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Spherical nucleic acid targeting microRNA-99b enhances intestinal MFG-E8 gene expression and restores enterocyte migration in lipopolysaccharide-induced septic mice.

Sci Rep. 2016 08 19;6:31687

Authors: Wang X, Hao L, Bu HF, Scott AW, Tian K, Liu F, De Plaen IG, Liu Y, Mirkin CA, Tan XD

Abstract
Milk fat globule-EGF factor 8 (MFG-E8) maintains the intestinal homeostasis by enhancing enterocyte migration and attenuating inflammation. We previously reported that sepsis is associated with down-regulation of intestinal MFG-E8 and impairment of enterocyte migration. Here, we showed that impairment of intestinal epithelial cell migration occurred in lipopolysaccharide (LPS)-induced septic mice. Treatment of RAW264.7 cells (a murine macrophage-like cell line) with LPS increased expression of miR-99b, a microRNA that is predicted to target mouse MFG-E8 3'UTR. Using a luciferase assay, we showed that miR-99b mimic suppressed the activity of a reporter containing MFG-E8 3'UTR. This suggests the role of miR-99b in inhibition of MFG-E8 gene expression. In addition, we developed an anti-miR99b spherical nucleic acid nanoparticle conjugate (SNA-NC(anti-miR99b)). Treatment of both naïve and LPS-challenged cells with SNA-NC(anti-miR99b) enhanced MFG-E8 expression in the cells. Administration of SNA-NC(anti-miR99b) rescued intestinal MFG-E8 expression in LPS-induced septic mice and attenuated LPS inhibitory effects on intestinal epithelial cell migration along the crypt-villus axis. Collectively, our study suggests that LPS represses MFG-E8 expression and disrupts enterocyte migration via a miR-99b dependent mechanism. Furthermore, this work shows that SNA-NC(anti-miR99b) is a novel nanoparticle-conjugate capable of rescuing MFG-E8 gene expression and maintaining intestinal epithelial homeostasis in sepsis.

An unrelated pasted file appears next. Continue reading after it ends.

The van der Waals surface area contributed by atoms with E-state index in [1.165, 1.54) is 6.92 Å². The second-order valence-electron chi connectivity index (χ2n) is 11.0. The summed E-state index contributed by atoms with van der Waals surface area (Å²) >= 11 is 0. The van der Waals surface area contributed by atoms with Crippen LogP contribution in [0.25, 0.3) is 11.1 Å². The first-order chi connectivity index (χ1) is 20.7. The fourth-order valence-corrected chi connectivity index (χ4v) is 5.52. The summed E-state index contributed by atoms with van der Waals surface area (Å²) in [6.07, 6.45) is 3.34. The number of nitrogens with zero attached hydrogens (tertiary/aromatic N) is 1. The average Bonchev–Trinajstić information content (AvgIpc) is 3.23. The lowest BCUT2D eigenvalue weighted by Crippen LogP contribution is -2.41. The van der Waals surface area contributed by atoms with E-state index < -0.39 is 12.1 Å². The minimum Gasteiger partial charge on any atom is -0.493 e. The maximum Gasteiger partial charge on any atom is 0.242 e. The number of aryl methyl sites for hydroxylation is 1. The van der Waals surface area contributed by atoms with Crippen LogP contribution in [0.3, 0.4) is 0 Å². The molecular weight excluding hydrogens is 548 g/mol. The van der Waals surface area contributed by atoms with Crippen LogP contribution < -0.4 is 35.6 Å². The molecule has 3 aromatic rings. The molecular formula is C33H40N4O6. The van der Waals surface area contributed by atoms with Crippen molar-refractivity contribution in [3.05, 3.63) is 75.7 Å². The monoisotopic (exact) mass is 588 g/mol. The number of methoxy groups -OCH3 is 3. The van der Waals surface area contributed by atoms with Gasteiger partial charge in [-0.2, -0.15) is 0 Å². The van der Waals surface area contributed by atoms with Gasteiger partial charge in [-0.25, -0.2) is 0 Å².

PMID: 27538453 [PubMed - indexed for MEDLINE]

Adult Intestinal Transplantation.

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Adult Intestinal Transplantation.

Gastroenterol Clin North Am. 2018 Jun;47(2):341-354

Authors: Matsumoto CS, Subramanian S, Fishbein TM

Abstract
Adult intestinal transplantation differs significantly from pediatric intestinal transplantation. While indications have remained largely consistent since 2000, indications for adults have expanded over the last two decades to include motility disorders and desmoid tumors. Graft type in adult recipients depends on the distinct anatomic characteristics of the adult recipient. Colonic inclusion, while initially speculated to portend unfavorable outcomes due to complex host-bacterial interactions has increased over the past two decades with superior graft survival and improved patient quality of life. Overall, outcomes have steadily improved. For adult intestinal transplant candidates, intestinal transplantation remains a mainstay therapy for complicated intestinal failure and is a promising option for other life threatening and debilitating conditions.

PMID: 29735028 [PubMed - in process]

Bioengineered intestinal muscularis complexes with long-term spontaneous and periodic contractions.

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Bioengineered intestinal muscularis complexes with long-term spontaneous and periodic contractions.

PLoS One. 2018;13(5):e0195315

Authors: Wang Q, Wang K, Solorzano-Vargas RS, Lin PY, Walthers CM, Thomas AL, Martín MG, Dunn JCY

Abstract
Although critical for studies of gut motility and intestinal regeneration, the in vitro culture of intestinal muscularis with peristaltic function remains a significant challenge. Periodic contractions of intestinal muscularis result from the coordinated activity of smooth muscle cells (SMC), the enteric nervous system (ENS), and interstitial cells of Cajal (ICC). Reproducing this activity requires the preservation of all these cells in one system. Here we report the first serum-free culture methodology that consistently maintains spontaneous and periodic contractions of murine and human intestinal muscularis cells for months. In this system, SMC expressed the mature marker myosin heavy chain, and multipolar/dipolar ICC, uniaxonal/multipolar neurons and glial cells were present. Furthermore, drugs affecting neural signals, ICC or SMC altered the contractions. Combining this method with scaffolds, contracting cell sheets were formed with organized architecture. With the addition of intestinal epithelial cells, this platform enabled up to 11 types of cells from mucosa, muscularis and serosa to coexist and epithelial cells were stretched by the contracting muscularis cells. The method constitutes a powerful tool for mechanistic studies of gut motility disorders and the functional regeneration of the engineered intestine.